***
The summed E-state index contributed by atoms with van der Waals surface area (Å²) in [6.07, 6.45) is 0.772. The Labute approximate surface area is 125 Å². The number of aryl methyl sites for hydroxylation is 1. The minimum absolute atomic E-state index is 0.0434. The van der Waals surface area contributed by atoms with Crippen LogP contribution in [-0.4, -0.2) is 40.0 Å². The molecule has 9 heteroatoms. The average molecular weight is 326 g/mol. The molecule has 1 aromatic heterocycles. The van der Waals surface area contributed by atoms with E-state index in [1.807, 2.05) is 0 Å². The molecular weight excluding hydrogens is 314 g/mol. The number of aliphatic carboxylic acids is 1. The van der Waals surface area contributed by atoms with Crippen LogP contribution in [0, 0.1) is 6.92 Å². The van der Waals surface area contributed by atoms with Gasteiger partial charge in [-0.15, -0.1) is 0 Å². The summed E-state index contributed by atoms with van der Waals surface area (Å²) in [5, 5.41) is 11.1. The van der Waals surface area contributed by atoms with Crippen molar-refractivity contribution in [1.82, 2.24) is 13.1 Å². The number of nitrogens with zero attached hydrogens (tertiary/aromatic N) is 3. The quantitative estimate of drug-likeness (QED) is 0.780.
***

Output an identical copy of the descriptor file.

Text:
The summed E-state index contributed by atoms with van der Waals surface area (Å²) in [6.07, 6.45) is 0.772. The Labute approximate surface area is 125 Å². The number of aryl methyl sites for hydroxylation is 1. The minimum absolute atomic E-state index is 0.0434. The van der Waals surface area contributed by atoms with Crippen LogP contribution in [-0.4, -0.2) is 40.0 Å². The molecule has 9 heteroatoms. The average molecular weight is 326 g/mol. The molecule has 1 aromatic heterocycles. The van der Waals surface area contributed by atoms with E-state index in [1.807, 2.05) is 0 Å². The molecular weight excluding hydrogens is 314 g/mol. The number of aliphatic carboxylic acids is 1. The van der Waals surface area contributed by atoms with Crippen LogP contribution in [0, 0.1) is 6.92 Å². The van der Waals surface area contributed by atoms with Gasteiger partial charge in [-0.15, -0.1) is 0 Å². The summed E-state index contributed by atoms with van der Waals surface area (Å²) in [5, 5.41) is 11.1. The van der Waals surface area contributed by atoms with Crippen molar-refractivity contribution in [1.82, 2.24) is 13.1 Å². The number of nitrogens with zero attached hydrogens (tertiary/aromatic N) is 3. The quantitative estimate of drug-likeness (QED) is 0.780.